Olando eventually earned a degree in accounting from Thomas Edison State University. Last year, he transitioned to Mercer County’s finance department. In the meantime, he and Sophie had another daughter, Angima, who is now 7 years old—the only one of the four girls to be born in the U.S. Last year, Sophie earned an associate’s degree in hotel management at Mercer County Community College and started work at a Marriot Hotel in Hamilton.
During that time, nearly 10 years, Olando did not forget Usula.
“I went two years ago when my mom passed away, and I just saw poverty. It’s not poverty of money, but poverty of ideas,” Olando said. “I’ll tell you from experience, if you come out from America and you go to Kenya, they think you’re rich, so they tend to be beggars. All they want is that you give them something. I’m not coming to give you anything, I’m coming so we can learn better ways. Where did I learn that from? HomeFront.”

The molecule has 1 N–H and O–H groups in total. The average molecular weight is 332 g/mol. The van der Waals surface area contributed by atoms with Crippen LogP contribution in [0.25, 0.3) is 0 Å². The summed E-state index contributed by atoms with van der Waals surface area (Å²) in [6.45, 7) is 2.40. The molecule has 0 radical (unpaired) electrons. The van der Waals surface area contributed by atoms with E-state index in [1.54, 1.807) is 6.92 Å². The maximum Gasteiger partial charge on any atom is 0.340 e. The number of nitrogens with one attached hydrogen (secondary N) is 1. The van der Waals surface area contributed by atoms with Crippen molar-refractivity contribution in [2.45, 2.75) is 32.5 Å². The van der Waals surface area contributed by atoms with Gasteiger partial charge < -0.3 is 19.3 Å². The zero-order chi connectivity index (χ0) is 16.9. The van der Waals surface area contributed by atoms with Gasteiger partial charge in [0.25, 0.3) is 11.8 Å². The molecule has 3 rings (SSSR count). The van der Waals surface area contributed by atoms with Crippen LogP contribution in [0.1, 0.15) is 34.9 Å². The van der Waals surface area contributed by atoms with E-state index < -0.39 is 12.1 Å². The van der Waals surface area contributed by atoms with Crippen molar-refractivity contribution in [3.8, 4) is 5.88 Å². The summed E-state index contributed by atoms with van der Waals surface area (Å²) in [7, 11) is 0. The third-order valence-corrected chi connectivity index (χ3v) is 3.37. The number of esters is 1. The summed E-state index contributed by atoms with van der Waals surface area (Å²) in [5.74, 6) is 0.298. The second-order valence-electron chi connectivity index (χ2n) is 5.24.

Olando plans on using what he learned from the non-profit, both as a receiver of aid and as an employee, to help him give the appropriate amount of guidance while still placing responsibility on Usula’s residents.
“We want to make it look like we’re just coming home,” Olando said. He will be living on his parents’ farm, both of whom have passed away, his father in 1993 and his mother in 2015, and will farm for income just like almost every other Usula native.
“It’s a lot, because you’re talking about me leaving my job, and my wife also,” Olando says. “It’s not that we are going into a comfortable environment, we’re going into a challenge. Opportunities are limited. But you know what? You have to take risks in life. Not just to make money, but to be part of the community.”